Estimates from Food and Beverage Canada and the Conseil de la Transformation Alimentaire du Quebec suggest that nearly 28,000 jobs in food processing are vacant in Canada now, according to a food policy researcher at Dalhousie University.
The Cargill plant in High River was once the site of Canada’s largest COVID-19 outbreak.
Since the plant idled and extensive safety measures were put in the place, there hasn’t been a single case, according to the union, but workers have had to speed up to keep up with demand.
Read more: Union ‘cautiously optimistic’ COVID-19 outbreak at Calgary Cargill plant appears contained
“People are feeling quite anxious,” said UFCW Local 401 spokesperson Michael Hughes.
“There’s been a big push to keep the production high so the line speeds have been increased and that’s caused increased stress on our members.”
While the measures have kept workers stay safe, food experts say the outbreak hasn’t helped food-processing plants recruit workers.
“The challenge is more in food processing, where there are over 28,000 vacant positions right now — many of them in Alberta — and so they are struggling to get people into work at Cargill and in different places because of the bad PR early this year, recruitment has been difficult,” said Sylvain Charlebois, a senior director of the agri-food analytics lab and a professor in food distribution and policy at Dalhousie University.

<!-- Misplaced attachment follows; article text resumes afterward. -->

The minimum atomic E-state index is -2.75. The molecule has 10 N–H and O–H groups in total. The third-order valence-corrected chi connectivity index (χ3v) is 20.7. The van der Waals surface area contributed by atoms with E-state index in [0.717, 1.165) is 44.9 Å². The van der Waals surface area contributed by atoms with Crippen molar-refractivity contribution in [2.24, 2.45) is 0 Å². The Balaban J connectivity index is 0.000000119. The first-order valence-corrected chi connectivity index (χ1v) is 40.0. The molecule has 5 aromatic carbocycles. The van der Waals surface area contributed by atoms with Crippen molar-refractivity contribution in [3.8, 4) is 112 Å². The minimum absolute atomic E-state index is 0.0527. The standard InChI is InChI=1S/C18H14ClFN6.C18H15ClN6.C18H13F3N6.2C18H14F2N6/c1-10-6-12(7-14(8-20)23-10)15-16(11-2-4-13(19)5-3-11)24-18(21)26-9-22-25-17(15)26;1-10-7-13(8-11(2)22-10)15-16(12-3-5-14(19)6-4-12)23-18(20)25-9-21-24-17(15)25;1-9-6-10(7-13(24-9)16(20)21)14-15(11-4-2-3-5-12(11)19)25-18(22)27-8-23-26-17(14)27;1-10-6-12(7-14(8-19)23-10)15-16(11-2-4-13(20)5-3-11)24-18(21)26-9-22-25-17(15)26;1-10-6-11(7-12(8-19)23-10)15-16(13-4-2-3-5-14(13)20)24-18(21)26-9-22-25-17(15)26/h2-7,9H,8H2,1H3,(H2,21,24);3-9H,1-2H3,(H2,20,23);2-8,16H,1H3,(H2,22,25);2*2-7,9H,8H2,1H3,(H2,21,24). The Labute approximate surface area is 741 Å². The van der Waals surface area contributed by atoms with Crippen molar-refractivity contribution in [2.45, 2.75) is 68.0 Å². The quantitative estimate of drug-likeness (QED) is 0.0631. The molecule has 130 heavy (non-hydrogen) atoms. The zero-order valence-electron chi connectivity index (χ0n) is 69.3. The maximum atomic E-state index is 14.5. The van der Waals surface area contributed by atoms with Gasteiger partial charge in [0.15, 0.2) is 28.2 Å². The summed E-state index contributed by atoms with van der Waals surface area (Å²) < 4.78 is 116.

Hughes said wages start at $21.25 an hour for a production worker at Cargill.
He said “pandemic pay” brought that up for awhile but was scaled back by the end of August.
“These are dangerous, dirty and difficult jobs. It’s hard to attract people to do those kinds of jobs at the best of times, but when your pay is not really increasing while the minimum wage is increasing, the food processors need to step up to get those applications in the door and get people working,” Hughes said.
Global News has reached out to Cargill for comment.
The Canadian Meat Council says Canada’s meat producers need permanent foreign workers. The group says under the existing temporary foreign worker program they can’t meet current and future market demands.
“Unfortunately a big part of that industry is really hesitant to increase wages so people generally don’t want to work there. So then they resort to the immigration system to try to supplement that,” Hughes said.
The Canadian Meat Council says its member wages are competitive and full benefits are provided by the meat packing companies.
Charlebois says raising wages is an option but that comes with the risk of rising food prices. He suggests a program that could incentivize Canadians to work in the sector.
“Perhaps willing Canadians wanting to work in the sector could get compensated while retaining a portion of their employment insurance for a while.
“A hybrid program of sorts. Despite Ottawa’s good intentions to keep people at home and safe, CERB, and now the new employment insurance program à la COVID, is not helping food manufacturing.” Charlebois said.
A spokesperson for Harmony Beef north of Calgary said it does not have a recruiting problem at the plant.